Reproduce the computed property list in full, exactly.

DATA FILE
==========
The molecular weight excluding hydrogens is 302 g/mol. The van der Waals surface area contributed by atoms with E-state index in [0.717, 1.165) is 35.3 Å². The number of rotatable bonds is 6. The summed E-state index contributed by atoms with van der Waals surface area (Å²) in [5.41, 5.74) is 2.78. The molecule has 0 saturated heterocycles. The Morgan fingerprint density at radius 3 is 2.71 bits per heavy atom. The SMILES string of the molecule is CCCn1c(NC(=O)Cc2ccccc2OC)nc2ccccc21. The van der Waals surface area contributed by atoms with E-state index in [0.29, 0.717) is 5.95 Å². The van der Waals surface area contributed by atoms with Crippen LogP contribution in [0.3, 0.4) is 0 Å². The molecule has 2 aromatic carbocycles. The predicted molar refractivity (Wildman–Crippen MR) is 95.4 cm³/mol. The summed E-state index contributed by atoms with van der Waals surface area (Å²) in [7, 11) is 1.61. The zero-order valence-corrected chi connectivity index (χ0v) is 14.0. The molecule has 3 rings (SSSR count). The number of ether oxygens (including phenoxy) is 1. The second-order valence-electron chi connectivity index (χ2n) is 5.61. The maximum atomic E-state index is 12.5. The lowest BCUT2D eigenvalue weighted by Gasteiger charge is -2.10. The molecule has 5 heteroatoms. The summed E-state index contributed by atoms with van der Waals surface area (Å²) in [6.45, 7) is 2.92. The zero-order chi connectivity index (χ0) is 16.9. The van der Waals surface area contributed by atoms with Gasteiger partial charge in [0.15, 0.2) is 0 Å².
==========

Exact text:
The molecular weight excluding hydrogens is 302 g/mol. The van der Waals surface area contributed by atoms with E-state index in [0.717, 1.165) is 35.3 Å². The number of rotatable bonds is 6. The summed E-state index contributed by atoms with van der Waals surface area (Å²) in [5.41, 5.74) is 2.78. The molecule has 0 saturated heterocycles. The Morgan fingerprint density at radius 3 is 2.71 bits per heavy atom. The SMILES string of the molecule is CCCn1c(NC(=O)Cc2ccccc2OC)nc2ccccc21. The van der Waals surface area contributed by atoms with E-state index in [0.29, 0.717) is 5.95 Å². The van der Waals surface area contributed by atoms with Crippen LogP contribution in [0.3, 0.4) is 0 Å². The molecule has 2 aromatic carbocycles. The predicted molar refractivity (Wildman–Crippen MR) is 95.4 cm³/mol. The summed E-state index contributed by atoms with van der Waals surface area (Å²) in [7, 11) is 1.61. The zero-order valence-corrected chi connectivity index (χ0v) is 14.0. The molecule has 3 rings (SSSR count). The number of ether oxygens (including phenoxy) is 1. The second-order valence-electron chi connectivity index (χ2n) is 5.61. The maximum atomic E-state index is 12.5. The lowest BCUT2D eigenvalue weighted by Gasteiger charge is -2.10. The molecule has 5 heteroatoms. The summed E-state index contributed by atoms with van der Waals surface area (Å²) in [6.45, 7) is 2.92. The zero-order chi connectivity index (χ0) is 16.9. The van der Waals surface area contributed by atoms with Gasteiger partial charge in [0.15, 0.2) is 0 Å².